As a performer, however, I’ve encountered this problem a lot, particularly in programming works with synthesizer parts that were created on long-obsolete gear. Some composers keep it mercifully simple, specifying only general patches (“strings,” “harpsichord,” or the occasional synthetic wave form available on the average, middle of the road sampler). Others, however, require receiving patch files from a publisher, which can often themselves be included in obsolete media. A few years ago I conducted John Adams’ clarinet concerto, Gnarly Buttons, and received a stack of floppy discs for the synth parts. We were using some Kurzweill K-2000Rs for this performance, so we were able to use the floppies, but today we would be unable to do anything with such media. And this was Adams, who is published by Boosey and Hawkes, which has the resources to update his media as the technology evolves. What is your average, self-published composer supposed to do?

    As far as score distribution, I make sure that all of my scores and parts exist in Adobe .pdf format as well as Finale. This makes it easier to distribute the materials and Adobe is still, more or less, “reverse-compatible” with earlier versions of itself, so there’s no need to save new versions of files every time I upgrade Finale.

  2. Andrew Sigler

    The use of newer technologies to recreate older pieces is a fact of life, but it’s such an integral part of how we hear music that we often have a fish-in-water experience with it. For instance, even though there are many recordings that showcase the use of period instruments to recreate 18th and 19th century works, it’s safe to say that most of our experiences and understanding of these works are shaped by contemporary interpretations using contemporary technologies. If you went to see one of the 80’s rock band revivals that have been crossing the country over the past few years, I can guarantee that most of the guitar sounds are almost certainly being recreated using digital processing as opposed to using any of the original equipment which is heavy, old, unreliable, and worth a fortune. And while it could be argued that these changes are negligible, (and that aficionados in both camps can both hear the difference and decry the alterations) it is these subtle shifts that over time change the works significantly.

    I recently purchased a new rig as well (mid-semester no less…) while hanging on to the old one. I held onto the old rig not only because of the mid-semester change, but also because of the familiarity and ease of use. I’ve done concert and commercial work using computers for some time now and have come to the realization that many of these works and the sounds that accompany them will simply go the way of the Dodo.

    Further, there are pieces that will never be recreated not only because the instruments no longer exist but also because recreating them is all but prohibitive. I was in Venice years ago and stumbled upon an instrument museum that contained a number of instruments that I’d neither heard of nor would have conceived of, including a violin-like instrument that had a horn attachment. Who wrote for these things and where are the scores? I’m sure there are more than a few dissertations (anyone want a Fulbright to Venice?) to be written on the subject(or have been) but even scrutiny of this nature will not likely bring these works to light for any significant portion of the population.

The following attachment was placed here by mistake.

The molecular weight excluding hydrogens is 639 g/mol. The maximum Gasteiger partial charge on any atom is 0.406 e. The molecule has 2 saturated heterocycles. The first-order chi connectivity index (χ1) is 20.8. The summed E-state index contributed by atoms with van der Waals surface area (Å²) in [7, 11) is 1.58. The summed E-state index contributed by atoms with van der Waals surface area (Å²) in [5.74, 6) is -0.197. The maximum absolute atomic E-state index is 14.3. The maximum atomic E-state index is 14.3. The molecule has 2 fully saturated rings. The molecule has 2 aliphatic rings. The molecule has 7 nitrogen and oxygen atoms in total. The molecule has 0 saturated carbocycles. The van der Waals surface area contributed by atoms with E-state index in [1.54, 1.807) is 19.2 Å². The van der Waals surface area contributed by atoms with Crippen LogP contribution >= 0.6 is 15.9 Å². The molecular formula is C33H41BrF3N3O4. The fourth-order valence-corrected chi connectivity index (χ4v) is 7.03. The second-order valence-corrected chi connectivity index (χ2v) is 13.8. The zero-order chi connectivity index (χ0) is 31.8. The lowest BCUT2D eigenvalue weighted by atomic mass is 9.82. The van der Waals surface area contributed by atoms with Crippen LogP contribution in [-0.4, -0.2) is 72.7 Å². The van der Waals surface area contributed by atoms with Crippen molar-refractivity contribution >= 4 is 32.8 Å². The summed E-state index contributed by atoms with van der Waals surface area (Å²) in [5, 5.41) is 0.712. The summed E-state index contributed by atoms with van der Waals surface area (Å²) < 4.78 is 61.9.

Time marches on all and that sort of thing, I suppose. Unless you’re John Adams, in which case you can demand that rental of your scores involves rental of cartridges and use of keyboards from the 80’s and 90’s.

    Also, I believe that Sibelius allows you to keep the older version.

    1. Andrew Sigler

      Armando, your post wasn’t visible when I made my comment this morning, but Gnarly Buttons was precisely the piece I was thinking of. The UT New Music Ensemble performed it this past Fall and I had a converstion with one of the keyboard players about using the floppies and having to get a hold of older keyboards. The tricky part is the requirement to use those specific discs/keyboards when it’s very simple to recreate those sounds with contemporary technology. Single patches and works with “tape” (We still call it “tape”…why is that? Who is using tape these days? A friend of mine told me a story about a discussion he had with his niece concerning the recording of a show. He said that he’d taped it and she said, “Taped it to what?”)are one thing, but dealing with technologies that impact signal in real time and figuring out how to update those is really where the rubber meets the road.